Soothing Stress

Magnesium plays a crucial role in helping the perpetually frazzled find tranquility.

November/December 2017

by Lisa James


Have you felt any stress yet today? If there is one thing just about everyone has in common nowadays, it is a constant sense of being under pressure. According to an American Psychological Association survey, 24% of adults reported extreme levels of stress and more than a third reported an increase in their stress levels over the previous year.

No wonder nearly one of every five Americans suffers from some type of anxiety disorder.
Learning how to handle pressure successfully requires a multifaceted approach. And while it’s easy to see how things like meditation, yoga and exercise could be helpful, you might be surprised at how big a role diet plays in stress relief.

Stress Physiology

Our ancestors had to contend with a dangerous world; the body’s stress response developed as a survival mechanism. But the hazards they faced didn’t last along and after a stressful episode was over, the body went back to normal.

Today, most of the stress we encounter is low level and chronic. The body never gets a chance to reset, which over time can lead to cardiovascular woes and other health problems.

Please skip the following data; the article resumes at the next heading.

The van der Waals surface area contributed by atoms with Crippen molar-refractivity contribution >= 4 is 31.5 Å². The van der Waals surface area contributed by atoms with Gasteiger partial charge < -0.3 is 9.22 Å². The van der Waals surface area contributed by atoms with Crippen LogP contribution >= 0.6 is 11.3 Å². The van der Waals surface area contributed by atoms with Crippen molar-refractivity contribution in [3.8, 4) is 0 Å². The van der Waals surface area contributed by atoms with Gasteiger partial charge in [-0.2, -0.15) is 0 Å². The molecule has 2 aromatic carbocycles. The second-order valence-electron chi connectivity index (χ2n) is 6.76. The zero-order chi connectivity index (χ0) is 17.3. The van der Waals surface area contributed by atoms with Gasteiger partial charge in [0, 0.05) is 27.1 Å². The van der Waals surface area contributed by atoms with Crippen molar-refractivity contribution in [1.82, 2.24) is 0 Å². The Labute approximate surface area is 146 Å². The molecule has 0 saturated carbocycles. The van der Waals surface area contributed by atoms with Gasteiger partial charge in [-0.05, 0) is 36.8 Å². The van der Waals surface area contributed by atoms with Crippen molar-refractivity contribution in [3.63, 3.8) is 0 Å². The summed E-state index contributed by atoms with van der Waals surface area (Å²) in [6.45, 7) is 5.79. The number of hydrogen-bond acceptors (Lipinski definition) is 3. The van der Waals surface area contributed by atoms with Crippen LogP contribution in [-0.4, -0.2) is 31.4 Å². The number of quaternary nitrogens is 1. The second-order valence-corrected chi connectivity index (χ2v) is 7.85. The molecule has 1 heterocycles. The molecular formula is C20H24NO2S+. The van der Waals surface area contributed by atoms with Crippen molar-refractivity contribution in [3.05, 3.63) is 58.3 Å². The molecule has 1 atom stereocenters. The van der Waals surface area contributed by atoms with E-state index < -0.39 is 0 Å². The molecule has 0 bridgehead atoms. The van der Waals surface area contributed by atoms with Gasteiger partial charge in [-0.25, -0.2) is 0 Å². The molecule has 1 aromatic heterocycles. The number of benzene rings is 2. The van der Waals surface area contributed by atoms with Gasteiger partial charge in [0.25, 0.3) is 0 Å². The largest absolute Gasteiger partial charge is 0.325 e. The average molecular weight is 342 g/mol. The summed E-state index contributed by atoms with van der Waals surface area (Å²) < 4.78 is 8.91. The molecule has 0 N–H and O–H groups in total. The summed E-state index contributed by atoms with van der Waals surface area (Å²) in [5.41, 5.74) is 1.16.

There are dietary factors that can have a calming effect—and one of the most effective is magnesium. Found in beans, seeds and leafy greens, magnesium is best known for partnering with calcium to build strong bones. But that partnership can help alleviate stress-related symptoms as well.

For example, calcium causes muscles to tighten, a common effect of stress. Magnesium, on the other hand, relaxes muscles, helping to protect against cramping and spasms. That also holds true for the muscles within artery walls. When these muscles tighten, blood encounters greater resistance as it flows, causing pressure to rise. This explains why magnesium has been linked to reductions in blood pressure (Hypertension 5/16). Magnesium helps counter the insidious, harmful chronic inflammation that nonstop stress may lead to as well as the fatigue stress can create. In addition, this mineral supports proper operation of the nervous system and may help relieve depression.

Magnesium’s Many Benefits

Magnesium’s multiple uses within the body have led to increased research interest. Studies have linked it with reductions in the risk of developing diabetes and other metabolic disorders as well as lower chances of suffering from stroke or heart failure (Nutrients 3/17, BMC Medicine 12/16). Magnesium may even fight age-related muscle loss in women (Journal of Bone and Mineral Research 2/16).

Given that magnesium is present in a wide variety of foods, you would think deficiencies are not common. That assumption is wrong: Numerous investigations have found widespread less-than-ideal intakes of magnesium, particularly among people who consume a lot of processsed foods. Stress itself can also cause magnesium loss, as can digestive troubles and the use of some prescription medications.

Magnesium comes in several different forms. The most easily absorbed is magnesium citrate, especially when formulated into a drink powder.

Stress is an unavoidable part of our times. Fortunately, magnesium can make coping with life’s challenges a little easier.

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